First published: October 2015
The recent fees protests sweeping across South African universities seem to point to one thing and that is education is expensive. In as much as we might or might not agree with the way things are being handled, one thing is clear – it is getting increasingly difficult for a parent to pay thousands before his or her child registers and after that, finish off paying the remainder by March of that year (UCT undergraduate degree is R80 000+ per year). This takes education beyond the reach of many.
We can spend a lot of time debating who is wrong, who is right, politics this and that. I completely agree, the SA government has some of its priorities in the wrong order and corruption is the bane of any economy. But politics is not an area I spend my time focusing on. I would rather talk about one possibility – online education.
During these protests, the University of the Witwatesrand (Wits) and other universities shut down. Exams are fast approaching and my lecturer for Computer Science, Richard Klein, knew it will be tough to get students in a classroom during this period. He used his smarts and created a WebRTC chat service, set up a Google Hangout and streamed the past three lectures from his bedroom (literally!) It was great to see students tune in with some mentioning how they were using free wifi provided by Moov in the Sandton Library to do so. As he was explaining concepts, changing from sharing his laptop screen showing how he is coding to his webcam and writing things on a piece of paper, everyone was engaged in the comfort of their familiar spaces. After a section, he would turn to the chat box to attend to posted questions. I will be honest, I only took up Computer Science this semester to learn the theoretical concepts but in the few weeks I have been attending class, I have never seen such levels of engagement. My classmates went on to beg him to revise a course he doesn’t even lecture because we have an upcoming test and schools are closed. Everyone was comfortable, the whole “lesson” started at 8am and lasted until 4pm! This is extremely difficult to achieve in any physical setting. Because it was being live streamed via Youtube, anyone from any of the closed universities could have tuned in and learnt with fellow students! These past days, I believe my class and I experienced the future of education.
It is great to see the advancements being made on access to quality internet connection. Cape Town recently announced a tender for free wifi access in the city. Tshwane Municipality have been doing this for quite some time now. Access to good bandwidth wifi is one strong factor that online education initiatives that make use of already existing infrastructure like the one we used with my lecturer or ones that are built with just that focus in mind like IQmates (advert!) depend on. This is quickly presenting viable methods of delivering top quality and engaging education even to the remotest of areas.
There are still challenges and weaknesses that are stopping the complete adoption of online education. Just to list a few here:
- Accessibility of the technology for both teacher and student
- Low computer literacy of the population who would benefit the most from these initiatives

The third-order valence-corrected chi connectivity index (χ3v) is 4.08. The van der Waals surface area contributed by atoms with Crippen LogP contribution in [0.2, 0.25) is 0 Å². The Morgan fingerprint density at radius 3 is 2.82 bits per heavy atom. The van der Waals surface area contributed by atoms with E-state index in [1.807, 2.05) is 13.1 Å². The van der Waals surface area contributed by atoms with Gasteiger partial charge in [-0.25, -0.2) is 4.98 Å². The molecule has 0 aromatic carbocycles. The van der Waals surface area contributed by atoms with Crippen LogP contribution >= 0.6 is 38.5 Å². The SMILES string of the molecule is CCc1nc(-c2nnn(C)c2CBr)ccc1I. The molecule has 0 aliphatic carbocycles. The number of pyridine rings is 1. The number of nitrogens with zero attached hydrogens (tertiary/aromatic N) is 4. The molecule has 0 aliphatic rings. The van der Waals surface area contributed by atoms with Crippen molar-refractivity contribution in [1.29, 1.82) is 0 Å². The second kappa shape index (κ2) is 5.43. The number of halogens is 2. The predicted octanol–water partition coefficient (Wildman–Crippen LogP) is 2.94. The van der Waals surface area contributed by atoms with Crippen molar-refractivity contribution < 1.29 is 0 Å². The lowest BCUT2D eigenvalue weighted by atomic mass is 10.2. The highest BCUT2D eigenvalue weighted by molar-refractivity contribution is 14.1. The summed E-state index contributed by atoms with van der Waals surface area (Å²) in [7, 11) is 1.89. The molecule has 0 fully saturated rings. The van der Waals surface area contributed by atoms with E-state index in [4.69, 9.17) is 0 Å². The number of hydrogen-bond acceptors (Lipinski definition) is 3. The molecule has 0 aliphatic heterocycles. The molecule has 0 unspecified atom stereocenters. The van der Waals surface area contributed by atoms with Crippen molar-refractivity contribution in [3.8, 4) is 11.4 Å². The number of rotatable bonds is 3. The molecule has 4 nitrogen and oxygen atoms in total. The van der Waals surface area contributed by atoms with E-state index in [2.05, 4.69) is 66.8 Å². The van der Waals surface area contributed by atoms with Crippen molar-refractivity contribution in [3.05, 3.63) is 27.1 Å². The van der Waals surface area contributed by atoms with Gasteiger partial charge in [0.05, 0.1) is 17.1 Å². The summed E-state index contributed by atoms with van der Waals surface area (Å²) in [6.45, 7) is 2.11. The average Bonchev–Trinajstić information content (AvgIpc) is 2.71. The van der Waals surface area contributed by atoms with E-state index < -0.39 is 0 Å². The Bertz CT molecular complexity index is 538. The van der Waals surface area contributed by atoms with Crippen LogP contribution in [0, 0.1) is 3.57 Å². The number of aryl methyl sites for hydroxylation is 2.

- Technology takes out that face-to-face human interaction that at times is much needed and its restrictions when it comes to courses like Chemistry which require you to physically touch the apparatus during titration experiments.
- A successful program depends on how disciplined the students are to keep up and actually do the work. MOOCs suffer from a high dropout rate (only about 13% finish the course) so clever ways to lower this are needed.
Despite the challenges, there are numerous advantages but again I will just list a few:
- It is easier for students to access a variety of programs and courses unlike being stuck in one classroom
- Online education is becoming cheaper. The technology it depends on like mobile devices have prices that are dropping faster than one can keep up. With recent protests, it is a worthy investigation.
- The engagement in our online class was very high because students were learning from their comfort zones. In a physical classroom, some rarely raise their hands but that chat box was buzzing with questions.
- It is flexible as right now I can re-watch the video, pause it, rewind it as many times as necessary. You remember that nursery rhyme. “Try try try again….?”
- Because it is flexible, a student can both work and study at the same time giving more opportunities for career advancements. This usually works best for professionals undergoing life-long learning who have finished their degrees already but it is a very strong benefit
- Lesser expenses like commuting, buying textbooks as most are available online, tied in with the programs
- With the right tools and dependents, you can access your school content anytime and from anywhere. The expansion of wifi access to remote areas coupled with cheap Android handsets coming into Africa present interesting opportunities on delivering quality education to those who could not access it before. That is why IQmates is seriously focusing on its Android app!
Because of the challenges still haunting online education, there is still need for that physical learning space but one cannot discredit the many benefits it presents. Blended learning or a mixture of online and physical delivery could be the best solution for right now. It takes the beauty of both worlds and mixes them up in a fashion that has the most impact than either one alone.
There is no doubt in my mind that as time passes, education will soon be anytime, anywhere access. Schools are starting to realise the need of implementing tools that current students understand – chat services, online peer-to-peer assistance, recorded videos playable anytime, anywhere. Wait, I think I’m now discussing IQmates (last advert!).